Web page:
South Texas College is silent on two bills filed by state Rep. Sergio Muñoz, D-Palmview, that would give voters more say on the institution’s taxing capabilities and the amount of time elected trustees serve on its board.
According to Muñoz’s office, STC — which taxes residents in Hidalgo and Starr counties — can currently increase its maintenance and operations tax rate up to 8% yearly without a public vote.
HB 3120 would lower the threshold rate triggering a voter election from 8% to 3% to “ensure taxpayer oversight of any significant potential increases in M&O taxes.”
HB 1816 would change term lengths for STC’s governing board from six years to two years, which, his office says, would “give taxpayers more oversight of the taxing entity.”
Muñoz told The Monitor Tuesday that he filed both bills in response to concerns from constituents. He said he doesn’t see the legislation as a curtailment of the college’s authority; the bills, he said, would simply put it on par with similar institutions in the state.
“All we’re trying to do is bring about information and transparency, because those concerns are brought to our office …” Muñoz said. “We’ve always enjoyed a very good relationship with the college, but what is wrong with putting the terms in line with other elected positions? The M&O rate too — nobody’s asking to do away with their taxing authority, although I do have constituents that would like us to do that.
“All we’re doing is bringing the rate down to 2 1/2 or 3 1/2%, which is in line with other governmental bodies since last session.”
STC did not Tuesday ride to its own defense. The college declined to comment on the potential legislation, which could significantly impact the way it functions financially and force its trustees to run for office three times as often.
“We just do not comment on pending legislation,” Executive Director of Public Relations & Marketing Lynda Lopez said. “We just do not comment on something that may or may not happen. Period.”
Entities do, however, regularly comment on legislation that could significantly impact their operations.
We’ve always enjoyed a very good relationship with the college, but what is wrong with putting the terms in line with other elected positions? The M&O rate too — nobody’s asking to do away with their taxing authority, although I do have constituents that would like us to do that.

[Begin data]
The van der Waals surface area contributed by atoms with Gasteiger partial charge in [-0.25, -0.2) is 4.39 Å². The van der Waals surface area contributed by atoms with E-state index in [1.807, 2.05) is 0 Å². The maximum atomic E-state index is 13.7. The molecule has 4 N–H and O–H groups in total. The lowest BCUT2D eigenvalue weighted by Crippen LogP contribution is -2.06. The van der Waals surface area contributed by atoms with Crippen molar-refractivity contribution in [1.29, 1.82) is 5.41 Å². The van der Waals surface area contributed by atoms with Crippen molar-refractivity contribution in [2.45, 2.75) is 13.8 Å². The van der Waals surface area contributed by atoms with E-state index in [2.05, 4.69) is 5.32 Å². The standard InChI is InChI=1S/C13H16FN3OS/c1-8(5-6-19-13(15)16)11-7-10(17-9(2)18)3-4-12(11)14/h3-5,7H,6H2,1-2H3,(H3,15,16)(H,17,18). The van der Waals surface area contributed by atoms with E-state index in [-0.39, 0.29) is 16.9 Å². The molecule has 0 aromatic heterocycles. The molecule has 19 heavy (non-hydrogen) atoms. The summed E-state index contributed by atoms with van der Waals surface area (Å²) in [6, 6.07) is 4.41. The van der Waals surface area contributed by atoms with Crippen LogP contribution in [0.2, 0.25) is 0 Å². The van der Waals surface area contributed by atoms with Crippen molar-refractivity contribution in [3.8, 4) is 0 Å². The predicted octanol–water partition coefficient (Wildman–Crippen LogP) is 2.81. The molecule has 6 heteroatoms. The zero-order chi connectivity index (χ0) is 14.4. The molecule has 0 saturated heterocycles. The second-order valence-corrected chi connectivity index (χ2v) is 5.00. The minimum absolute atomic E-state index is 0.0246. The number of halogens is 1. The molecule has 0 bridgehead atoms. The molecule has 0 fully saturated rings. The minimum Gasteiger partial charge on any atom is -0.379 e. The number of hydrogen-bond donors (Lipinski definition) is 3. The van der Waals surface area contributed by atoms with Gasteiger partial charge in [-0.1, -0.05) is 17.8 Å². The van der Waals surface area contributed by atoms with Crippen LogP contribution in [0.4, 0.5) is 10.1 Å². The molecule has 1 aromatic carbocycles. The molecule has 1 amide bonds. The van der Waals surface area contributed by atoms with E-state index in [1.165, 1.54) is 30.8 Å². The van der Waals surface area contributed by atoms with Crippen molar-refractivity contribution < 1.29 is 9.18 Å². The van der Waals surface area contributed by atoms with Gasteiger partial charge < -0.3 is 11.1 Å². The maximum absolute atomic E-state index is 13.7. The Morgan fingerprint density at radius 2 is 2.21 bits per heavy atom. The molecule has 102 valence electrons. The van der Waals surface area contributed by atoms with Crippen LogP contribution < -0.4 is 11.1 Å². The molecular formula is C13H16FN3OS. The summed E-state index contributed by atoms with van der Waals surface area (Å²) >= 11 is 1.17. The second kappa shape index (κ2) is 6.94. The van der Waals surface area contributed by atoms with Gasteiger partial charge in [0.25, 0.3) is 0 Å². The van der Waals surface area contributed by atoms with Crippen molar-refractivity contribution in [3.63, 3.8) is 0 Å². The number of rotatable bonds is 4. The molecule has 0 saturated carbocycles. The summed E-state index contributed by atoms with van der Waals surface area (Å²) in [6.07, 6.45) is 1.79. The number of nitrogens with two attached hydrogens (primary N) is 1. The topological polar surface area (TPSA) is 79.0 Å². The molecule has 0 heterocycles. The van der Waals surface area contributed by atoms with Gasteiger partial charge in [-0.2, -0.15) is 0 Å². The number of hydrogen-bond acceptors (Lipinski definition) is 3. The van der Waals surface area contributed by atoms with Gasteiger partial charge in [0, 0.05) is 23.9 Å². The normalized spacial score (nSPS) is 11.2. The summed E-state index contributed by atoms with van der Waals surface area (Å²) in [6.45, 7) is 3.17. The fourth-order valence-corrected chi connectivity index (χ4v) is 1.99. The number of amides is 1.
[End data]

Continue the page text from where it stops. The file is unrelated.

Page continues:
Muñoz emphasized Tuesday that his bills are not intended as an attack; he said he was open to discussion with the college and that there was wiggle room regarding the specifics.
He did say he failed to see why — in his opinion — STC trustees hold office for an abnormally long period of time.
“What’s wrong with having them run and hold office like the majority of people in elected positions?” he said. “We have two-year terms. Most people have four. Nobody has told me why you need to have six years and why it’d be such a hardship to reduce it to two or to four.”
Muñoz has emerged this session as an active supporter of legislation impacting some of the Rio Grande Valley’s less-traditional taxing educational entities.
Legislation he filed regarding South Texas Independent School District’s taxing authority responded to concerns voiced by other districts that that district is being inequitably funded.
Throughout that saga, Muñoz has noted the importance of having a conversation on reform, saying it’s important for transparency and accountability. He reiterated those points about his STC legislation.
“People want to know how their tax money is being spent, and they want to have more of a voice in doing so,” he said. “It gives them more information.”
To find a comprehensive list of bills filed — and the status of those bills — visit MyRGV.com and click the 88th Texas Legislative Session tab, which has an interactive spreadsheet and a comprehensive list of AIM Media Texas’ legislative coverage.